Movellas School of Withcraft and Wizardry Homework Book

Charlie Rose's Homrwork Slytherin House


2. DADA Homework - Vampires


Vampires are mythological or folkloric beings who subsist by feeding on the life essence (generally in the form of blood) of living creatures, regardless of whether they are undead or a living person. In folkloric tales, the undead vampires often visited loved ones and caused mischief or deaths in the neighbourhoods they inhabited when they were alive. They wore shrouds and were often described as bloated and of ruddy or dark countenance, markedly different from today's gaunt, pale vampire which dates from the early 1800s. Although vampiric entities have been recorded in most cultures, the term vampire was not popularised until the early 18th century, after an influx of vampire superstition in Western Europe from areas where vampire legends were frequent, such as the Balkans and Eastern Europe, although local variants were also known by different names, such as vrykolakas in Greece and strigoi in Romania. This increased level of vampire superstition in Europe led to what can only be called mass hysteria and in some cases resulted in corpses actually being staked and people being accused of vampirism.

In modern times, however, the vampire is generally held to be a fictitious entity, although belief in similar vampiric creatures such as the chupacabra still persists in some cultures. Early folkloric belief in vampires has been ascribed to the ignorance of the body's process of decomposition after death and how people in pre-industrial societies tried to rationalise this, creating the figure of the vampire to explain the mysteries of death. Porphyria was also linked with legends of vampirism in 1985 and received much media exposure, but has since been largely discredited.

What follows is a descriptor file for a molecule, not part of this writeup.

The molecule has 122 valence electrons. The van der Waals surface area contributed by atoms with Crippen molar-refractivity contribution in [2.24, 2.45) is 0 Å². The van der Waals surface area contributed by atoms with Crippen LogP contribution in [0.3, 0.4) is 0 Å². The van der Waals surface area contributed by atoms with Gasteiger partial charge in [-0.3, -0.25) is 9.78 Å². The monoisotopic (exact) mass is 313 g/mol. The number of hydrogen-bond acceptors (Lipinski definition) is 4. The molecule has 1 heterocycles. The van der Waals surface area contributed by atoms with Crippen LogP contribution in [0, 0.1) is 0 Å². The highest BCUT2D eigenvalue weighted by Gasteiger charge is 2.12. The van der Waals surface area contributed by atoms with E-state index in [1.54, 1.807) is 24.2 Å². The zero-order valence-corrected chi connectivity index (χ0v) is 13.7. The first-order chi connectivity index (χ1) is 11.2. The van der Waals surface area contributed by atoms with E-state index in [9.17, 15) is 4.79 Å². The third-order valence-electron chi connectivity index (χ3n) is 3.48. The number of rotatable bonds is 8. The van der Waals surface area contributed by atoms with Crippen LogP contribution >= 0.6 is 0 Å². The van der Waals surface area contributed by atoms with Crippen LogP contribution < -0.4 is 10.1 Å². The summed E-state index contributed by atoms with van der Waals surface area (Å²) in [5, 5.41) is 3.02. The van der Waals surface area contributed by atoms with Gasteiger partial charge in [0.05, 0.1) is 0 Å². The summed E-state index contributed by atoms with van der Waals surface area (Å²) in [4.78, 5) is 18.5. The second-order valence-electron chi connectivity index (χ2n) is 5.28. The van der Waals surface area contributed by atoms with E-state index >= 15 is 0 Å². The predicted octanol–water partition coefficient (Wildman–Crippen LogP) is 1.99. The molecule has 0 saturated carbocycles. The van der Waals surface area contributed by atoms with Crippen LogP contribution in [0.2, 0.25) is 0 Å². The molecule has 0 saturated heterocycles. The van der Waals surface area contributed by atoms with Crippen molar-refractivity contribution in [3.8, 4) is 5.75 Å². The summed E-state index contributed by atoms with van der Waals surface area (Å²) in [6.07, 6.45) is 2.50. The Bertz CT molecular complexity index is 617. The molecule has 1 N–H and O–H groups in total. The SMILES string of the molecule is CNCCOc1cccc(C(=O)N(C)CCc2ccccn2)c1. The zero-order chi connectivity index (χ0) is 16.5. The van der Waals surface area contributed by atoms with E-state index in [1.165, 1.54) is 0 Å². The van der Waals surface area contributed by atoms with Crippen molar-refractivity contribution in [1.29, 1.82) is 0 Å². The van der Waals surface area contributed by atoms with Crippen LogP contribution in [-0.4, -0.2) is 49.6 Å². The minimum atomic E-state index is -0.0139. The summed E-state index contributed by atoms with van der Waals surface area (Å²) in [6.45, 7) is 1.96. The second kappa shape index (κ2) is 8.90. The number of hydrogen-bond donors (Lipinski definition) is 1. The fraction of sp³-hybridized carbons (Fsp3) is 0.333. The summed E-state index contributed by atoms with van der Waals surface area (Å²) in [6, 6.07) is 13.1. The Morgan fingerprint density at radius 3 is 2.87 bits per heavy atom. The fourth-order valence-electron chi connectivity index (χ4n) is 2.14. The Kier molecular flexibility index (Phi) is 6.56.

The charismatic and sophisticated vampire of modern fiction was born in 1819 with the publication of The Vampyre by John Polidori; the story was highly successful and arguably the most influential vampire work of the early 19th century. However, it is Bram Stoker's 1897 novel Dracula which is remembered as the quintessential vampire novel and provided the basis of the modern vampire legend. The success of this book spawned a distinctive vampire genre, still popular in the 21st century, with books, films, and television shows. The vampire has since become a dominant figure in the horror genre.

Join MovellasFind out what all the buzz is about. Join now to start sharing your creativity and passion
Loading ...